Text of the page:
I have written many times about how the world would be a better place if politicians could admit they got things wrong.
The simple fact – and it is a fact – is that those who proposed “Brexit” on the basis that the EU would be bound to give the UK a good deal plainly got it wrong. Now they should simply admit it.
From the very start, on these pages, I warned that entering negotiations on the future UK-EU relationship on the basis that at the end of those negotiations the UK would 100% have to leave was simply ludicrous. It hands all the cards over the EU and means – as is now happening – that the EU will simply dictate the terms of the UK’s exit. As Lord Heseltine said, this is not taking back control but ceding it.
A much more sensible route would have been for the UK to identify the reasons for the “Leave” vote and then propose a new relationship based, quite possibly, on greater border control (mind, it already has a lot more control of its border than it likes to admit) and perhaps even a reduced budget contribution (perhaps, for example, by separating UK aid to the developing world from EU aid). Whether that relationship was technically “in” or “out” would have been almost irrelevant – it would have maintained a free trading relationship with our closest allies, while also taking full account of the referendum result (i.e. of the reasons for it). The UK would have had a strong negotiating position, as other EU states would have been keen for the outcome to be “technically in” in order for no one else to be tempted to leave. The UK chose to ignore this sensible route.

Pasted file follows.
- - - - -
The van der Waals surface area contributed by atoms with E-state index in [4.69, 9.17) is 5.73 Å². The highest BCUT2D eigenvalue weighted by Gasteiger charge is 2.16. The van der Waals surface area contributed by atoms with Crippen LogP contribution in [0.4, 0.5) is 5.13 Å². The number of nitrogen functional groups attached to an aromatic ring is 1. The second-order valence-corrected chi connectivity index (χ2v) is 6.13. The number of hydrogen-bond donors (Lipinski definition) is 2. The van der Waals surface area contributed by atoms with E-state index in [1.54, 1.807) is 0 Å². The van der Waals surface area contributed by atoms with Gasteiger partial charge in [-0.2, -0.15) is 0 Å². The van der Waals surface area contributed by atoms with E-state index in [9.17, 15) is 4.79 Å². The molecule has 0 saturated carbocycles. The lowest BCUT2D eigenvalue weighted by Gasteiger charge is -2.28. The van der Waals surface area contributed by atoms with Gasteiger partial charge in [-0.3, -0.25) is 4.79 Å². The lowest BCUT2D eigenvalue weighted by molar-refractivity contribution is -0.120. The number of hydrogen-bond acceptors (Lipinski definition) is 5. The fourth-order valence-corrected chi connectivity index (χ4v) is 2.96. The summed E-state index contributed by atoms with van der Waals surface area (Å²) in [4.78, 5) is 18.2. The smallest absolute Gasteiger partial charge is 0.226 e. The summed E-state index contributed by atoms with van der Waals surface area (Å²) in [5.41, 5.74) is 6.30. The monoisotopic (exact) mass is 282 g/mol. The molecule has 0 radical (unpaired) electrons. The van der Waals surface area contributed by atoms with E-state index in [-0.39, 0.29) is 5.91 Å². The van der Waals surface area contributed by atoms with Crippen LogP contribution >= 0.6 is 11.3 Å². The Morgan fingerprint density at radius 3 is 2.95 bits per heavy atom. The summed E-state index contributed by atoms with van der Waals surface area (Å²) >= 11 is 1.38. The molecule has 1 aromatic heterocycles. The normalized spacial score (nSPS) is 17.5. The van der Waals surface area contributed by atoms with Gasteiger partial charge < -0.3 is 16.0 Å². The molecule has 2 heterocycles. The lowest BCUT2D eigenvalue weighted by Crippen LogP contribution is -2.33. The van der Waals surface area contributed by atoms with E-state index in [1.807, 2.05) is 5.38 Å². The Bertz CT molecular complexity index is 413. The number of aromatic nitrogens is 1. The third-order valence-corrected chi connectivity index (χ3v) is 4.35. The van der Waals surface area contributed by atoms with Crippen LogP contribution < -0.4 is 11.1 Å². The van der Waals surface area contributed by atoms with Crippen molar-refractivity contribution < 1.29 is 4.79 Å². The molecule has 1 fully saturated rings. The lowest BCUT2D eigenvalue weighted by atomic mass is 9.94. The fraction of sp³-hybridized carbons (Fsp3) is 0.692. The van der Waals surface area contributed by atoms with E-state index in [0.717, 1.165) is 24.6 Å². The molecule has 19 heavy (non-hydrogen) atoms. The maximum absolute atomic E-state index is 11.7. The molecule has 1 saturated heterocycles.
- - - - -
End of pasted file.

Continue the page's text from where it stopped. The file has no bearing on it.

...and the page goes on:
And so it is that all the claims the Leave side made are proving false; and indeed many of the warnings the Remain side made are proving correct. Most of these claims and warnings involved finance, but in fact the most startling example thus far (and we are only a few days in!) came in the form of a bizarre comment by a Conservative and former Leader that the UK would go to war over Gibraltar if it came to it.
The whole point of the EU, its advocates constantly pointed out, is that it removes the need for petty nationalism and thus drastically decreases the prospect of war. If people in the UK, Spain and Gibraltar all have EU passports, agree EU standards and trade under EU rules, it frankly does not much matter whether Gibraltarians regard themselves as British or Spanish. If, on the other hand, this is made to matter by the UK not just leaving the EU but in fact even leaving the Single Market and Customs Zone, then conflict will inevitably ensue. It is, of course, utterly ludicrous for anyone to suggest that conflict will take the form of a ‘war’, but it will inevitably see tensions between the UK and Spain rise – noting that 26 other European states will have it in their interests to take Spain’s side.
This all simply leaves the British utterly humiliated. Far from a “modern” or “global” Britain, we now have buffoons hinting at war with Spain and restoring imperial measurement units (that no one else uses). The country is split down the middle – between those who want to live in the 1950s and those who want to live in the 1590s.
The whole thing is utterly ludicrous and demands an immediate rethink, before the UK’s delusions do some real damage – noting that such damage will only be to itself.